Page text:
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Trade secrets are confidential information vital enough to afford economic advantage to a competitor. Traditionally, trade secrets have been limited to product-related information: formulas, recipes, design plans, and production techniques. Over the years, however, the scope of protection expanded to include information about research methods, marketing strategies, advertising campaigns, business plans, payroll and profit data, customer satisfaction surveys, quality control data, customer and supplier lists, contract expiration dates, and pricing schemes. This long catchall list has led to almost every former employee or contractor being at risk of allegations of trade secret misappropriation. This is a classic problem of overregulation. By expanding protections to include information better left unshielded, you divert attention from efforts to prevent justifiably protected secrets while at the same time inhibiting the economic growth associated with the freer movement of ideas.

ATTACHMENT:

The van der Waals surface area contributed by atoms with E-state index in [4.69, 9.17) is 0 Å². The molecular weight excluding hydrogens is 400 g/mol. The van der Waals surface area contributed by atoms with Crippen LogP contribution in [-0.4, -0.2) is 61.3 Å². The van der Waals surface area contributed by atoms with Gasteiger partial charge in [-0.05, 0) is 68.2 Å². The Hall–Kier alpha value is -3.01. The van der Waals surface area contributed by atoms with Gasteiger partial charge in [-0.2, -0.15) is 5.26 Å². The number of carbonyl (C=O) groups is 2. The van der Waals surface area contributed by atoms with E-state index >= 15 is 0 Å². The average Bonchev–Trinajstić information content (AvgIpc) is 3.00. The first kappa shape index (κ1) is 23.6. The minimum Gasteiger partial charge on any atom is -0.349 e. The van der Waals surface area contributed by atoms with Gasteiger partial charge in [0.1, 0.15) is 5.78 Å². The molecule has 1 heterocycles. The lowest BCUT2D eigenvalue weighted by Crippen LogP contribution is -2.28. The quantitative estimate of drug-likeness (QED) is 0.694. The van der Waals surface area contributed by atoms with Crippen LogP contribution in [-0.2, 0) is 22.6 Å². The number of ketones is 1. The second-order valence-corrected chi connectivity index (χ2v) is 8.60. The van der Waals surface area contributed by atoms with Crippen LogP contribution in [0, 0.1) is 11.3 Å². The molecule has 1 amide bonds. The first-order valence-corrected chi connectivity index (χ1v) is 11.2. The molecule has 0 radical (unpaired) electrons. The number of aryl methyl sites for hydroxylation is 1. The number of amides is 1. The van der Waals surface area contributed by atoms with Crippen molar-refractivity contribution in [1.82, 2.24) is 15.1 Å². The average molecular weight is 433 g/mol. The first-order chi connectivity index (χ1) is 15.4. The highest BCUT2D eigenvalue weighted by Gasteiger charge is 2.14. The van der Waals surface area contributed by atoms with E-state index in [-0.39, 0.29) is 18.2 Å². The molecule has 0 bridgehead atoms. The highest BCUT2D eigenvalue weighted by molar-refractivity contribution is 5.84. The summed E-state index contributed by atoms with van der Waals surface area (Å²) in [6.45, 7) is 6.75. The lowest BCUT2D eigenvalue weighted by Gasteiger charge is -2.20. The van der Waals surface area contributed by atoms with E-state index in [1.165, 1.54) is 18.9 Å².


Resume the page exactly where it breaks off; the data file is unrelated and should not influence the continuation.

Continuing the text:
If every scientist that uses the skills she acquired throughout her career to start her own company risks getting sued for trade secret theft — and if even an individual’s skills can be deemed company secrets protected by law — then protecting trade secrets becomes self-defeating. We will spend an extraordinary amount of time and money trying to halt the engines of economic progress while those secrets in most need of protection will go unwatched in the confusion.

Orly Lobel is the Don Weckstein Professor of Law at the University of San Diego and founding faculty member of the Center for Intellectual Property and Markets. Her latest book is Talent Wants to be Free: Why We Should Learn to Love Leaks, Raids, and Free-Riding.